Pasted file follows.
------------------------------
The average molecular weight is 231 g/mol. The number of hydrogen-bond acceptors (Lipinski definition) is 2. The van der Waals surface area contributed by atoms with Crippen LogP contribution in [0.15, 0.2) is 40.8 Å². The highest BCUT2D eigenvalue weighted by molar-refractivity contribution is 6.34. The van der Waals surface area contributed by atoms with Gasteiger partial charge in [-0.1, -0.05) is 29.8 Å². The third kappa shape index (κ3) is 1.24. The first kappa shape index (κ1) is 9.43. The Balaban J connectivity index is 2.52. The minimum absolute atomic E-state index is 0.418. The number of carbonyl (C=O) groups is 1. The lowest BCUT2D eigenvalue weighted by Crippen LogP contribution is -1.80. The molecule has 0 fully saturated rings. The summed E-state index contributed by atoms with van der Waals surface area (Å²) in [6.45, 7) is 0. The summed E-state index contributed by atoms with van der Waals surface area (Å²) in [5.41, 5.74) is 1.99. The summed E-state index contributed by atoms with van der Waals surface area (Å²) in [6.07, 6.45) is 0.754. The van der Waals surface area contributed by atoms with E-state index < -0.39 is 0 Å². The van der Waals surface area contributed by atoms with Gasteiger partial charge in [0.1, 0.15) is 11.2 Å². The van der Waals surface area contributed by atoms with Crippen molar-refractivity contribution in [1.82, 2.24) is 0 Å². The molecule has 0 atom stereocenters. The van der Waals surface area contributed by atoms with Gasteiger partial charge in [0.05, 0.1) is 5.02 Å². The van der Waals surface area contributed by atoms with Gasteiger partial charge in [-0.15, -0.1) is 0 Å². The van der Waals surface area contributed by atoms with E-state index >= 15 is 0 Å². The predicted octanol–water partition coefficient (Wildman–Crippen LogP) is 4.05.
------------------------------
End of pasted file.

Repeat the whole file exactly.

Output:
The average molecular weight is 231 g/mol. The number of hydrogen-bond acceptors (Lipinski definition) is 2. The van der Waals surface area contributed by atoms with Crippen LogP contribution in [0.15, 0.2) is 40.8 Å². The highest BCUT2D eigenvalue weighted by molar-refractivity contribution is 6.34. The van der Waals surface area contributed by atoms with Gasteiger partial charge in [-0.1, -0.05) is 29.8 Å². The third kappa shape index (κ3) is 1.24. The first kappa shape index (κ1) is 9.43. The Balaban J connectivity index is 2.52. The minimum absolute atomic E-state index is 0.418. The number of carbonyl (C=O) groups is 1. The lowest BCUT2D eigenvalue weighted by Crippen LogP contribution is -1.80. The molecule has 0 fully saturated rings. The summed E-state index contributed by atoms with van der Waals surface area (Å²) in [6.45, 7) is 0. The summed E-state index contributed by atoms with van der Waals surface area (Å²) in [5.41, 5.74) is 1.99. The summed E-state index contributed by atoms with van der Waals surface area (Å²) in [6.07, 6.45) is 0.754. The van der Waals surface area contributed by atoms with E-state index < -0.39 is 0 Å². The van der Waals surface area contributed by atoms with Gasteiger partial charge in [0.1, 0.15) is 11.2 Å². The van der Waals surface area contributed by atoms with Crippen molar-refractivity contribution in [1.82, 2.24) is 0 Å². The molecule has 0 atom stereocenters. The van der Waals surface area contributed by atoms with Gasteiger partial charge in [0.05, 0.1) is 5.02 Å². The van der Waals surface area contributed by atoms with Gasteiger partial charge in [-0.15, -0.1) is 0 Å². The van der Waals surface area contributed by atoms with E-state index >= 15 is 0 Å². The predicted octanol–water partition coefficient (Wildman–Crippen LogP) is 4.05.